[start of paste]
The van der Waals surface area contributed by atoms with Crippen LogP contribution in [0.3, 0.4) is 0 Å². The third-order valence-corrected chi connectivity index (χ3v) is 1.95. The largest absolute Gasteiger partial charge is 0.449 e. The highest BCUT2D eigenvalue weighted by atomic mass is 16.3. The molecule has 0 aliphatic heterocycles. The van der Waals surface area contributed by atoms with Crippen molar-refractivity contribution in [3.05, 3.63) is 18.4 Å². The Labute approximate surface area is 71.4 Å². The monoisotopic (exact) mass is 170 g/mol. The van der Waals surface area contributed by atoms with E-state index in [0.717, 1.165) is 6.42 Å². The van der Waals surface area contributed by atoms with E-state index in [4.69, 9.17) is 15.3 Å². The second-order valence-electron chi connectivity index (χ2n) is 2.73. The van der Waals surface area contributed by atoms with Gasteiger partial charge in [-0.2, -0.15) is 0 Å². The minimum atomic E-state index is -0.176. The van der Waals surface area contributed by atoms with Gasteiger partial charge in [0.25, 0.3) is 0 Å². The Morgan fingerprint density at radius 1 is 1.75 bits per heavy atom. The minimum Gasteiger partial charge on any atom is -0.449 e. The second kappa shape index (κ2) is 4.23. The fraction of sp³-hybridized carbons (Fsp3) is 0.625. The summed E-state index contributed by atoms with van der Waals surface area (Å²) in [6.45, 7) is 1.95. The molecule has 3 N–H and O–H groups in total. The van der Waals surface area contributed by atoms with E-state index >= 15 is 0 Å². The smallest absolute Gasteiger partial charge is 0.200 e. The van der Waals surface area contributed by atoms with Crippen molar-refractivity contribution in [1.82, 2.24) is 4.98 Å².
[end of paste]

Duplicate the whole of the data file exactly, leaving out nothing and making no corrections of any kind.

The van der Waals surface area contributed by atoms with Crippen LogP contribution in [0.3, 0.4) is 0 Å². The third-order valence-corrected chi connectivity index (χ3v) is 1.95. The largest absolute Gasteiger partial charge is 0.449 e. The highest BCUT2D eigenvalue weighted by atomic mass is 16.3. The molecule has 0 aliphatic heterocycles. The van der Waals surface area contributed by atoms with Crippen molar-refractivity contribution in [3.05, 3.63) is 18.4 Å². The Labute approximate surface area is 71.4 Å². The monoisotopic (exact) mass is 170 g/mol. The van der Waals surface area contributed by atoms with E-state index in [0.717, 1.165) is 6.42 Å². The van der Waals surface area contributed by atoms with E-state index in [4.69, 9.17) is 15.3 Å². The second-order valence-electron chi connectivity index (χ2n) is 2.73. The van der Waals surface area contributed by atoms with Gasteiger partial charge in [-0.2, -0.15) is 0 Å². The minimum atomic E-state index is -0.176. The van der Waals surface area contributed by atoms with Gasteiger partial charge in [0.25, 0.3) is 0 Å². The Morgan fingerprint density at radius 1 is 1.75 bits per heavy atom. The minimum Gasteiger partial charge on any atom is -0.449 e. The second kappa shape index (κ2) is 4.23. The fraction of sp³-hybridized carbons (Fsp3) is 0.625. The summed E-state index contributed by atoms with van der Waals surface area (Å²) in [6.45, 7) is 1.95. The molecule has 3 N–H and O–H groups in total. The van der Waals surface area contributed by atoms with E-state index >= 15 is 0 Å². The smallest absolute Gasteiger partial charge is 0.200 e. The van der Waals surface area contributed by atoms with Crippen molar-refractivity contribution in [1.82, 2.24) is 4.98 Å².